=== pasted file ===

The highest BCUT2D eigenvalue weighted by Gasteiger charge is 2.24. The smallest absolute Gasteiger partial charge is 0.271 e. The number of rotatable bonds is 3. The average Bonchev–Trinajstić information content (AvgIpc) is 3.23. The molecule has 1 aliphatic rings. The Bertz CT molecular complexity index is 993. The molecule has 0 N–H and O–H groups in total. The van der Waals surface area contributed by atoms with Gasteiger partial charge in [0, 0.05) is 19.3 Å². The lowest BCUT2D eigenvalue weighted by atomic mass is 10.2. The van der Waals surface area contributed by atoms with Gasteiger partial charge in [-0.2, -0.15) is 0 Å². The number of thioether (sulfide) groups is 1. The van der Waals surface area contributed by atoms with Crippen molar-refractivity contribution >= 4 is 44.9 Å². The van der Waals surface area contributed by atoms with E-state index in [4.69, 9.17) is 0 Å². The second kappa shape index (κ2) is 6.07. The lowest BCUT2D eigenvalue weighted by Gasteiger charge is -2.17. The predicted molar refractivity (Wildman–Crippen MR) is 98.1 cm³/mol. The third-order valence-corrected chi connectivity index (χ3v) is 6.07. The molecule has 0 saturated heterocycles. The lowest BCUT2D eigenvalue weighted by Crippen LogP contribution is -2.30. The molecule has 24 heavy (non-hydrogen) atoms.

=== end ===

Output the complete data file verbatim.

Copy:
The highest BCUT2D eigenvalue weighted by Gasteiger charge is 2.24. The smallest absolute Gasteiger partial charge is 0.271 e. The number of rotatable bonds is 3. The average Bonchev–Trinajstić information content (AvgIpc) is 3.23. The molecule has 1 aliphatic rings. The Bertz CT molecular complexity index is 993. The molecule has 0 N–H and O–H groups in total. The van der Waals surface area contributed by atoms with Gasteiger partial charge in [0, 0.05) is 19.3 Å². The lowest BCUT2D eigenvalue weighted by atomic mass is 10.2. The van der Waals surface area contributed by atoms with Gasteiger partial charge in [-0.2, -0.15) is 0 Å². The number of thioether (sulfide) groups is 1. The van der Waals surface area contributed by atoms with Crippen molar-refractivity contribution >= 4 is 44.9 Å². The van der Waals surface area contributed by atoms with E-state index in [4.69, 9.17) is 0 Å². The second kappa shape index (κ2) is 6.07. The lowest BCUT2D eigenvalue weighted by Gasteiger charge is -2.17. The predicted molar refractivity (Wildman–Crippen MR) is 98.1 cm³/mol. The third-order valence-corrected chi connectivity index (χ3v) is 6.07. The molecule has 0 saturated heterocycles. The lowest BCUT2D eigenvalue weighted by Crippen LogP contribution is -2.30. The molecule has 24 heavy (non-hydrogen) atoms.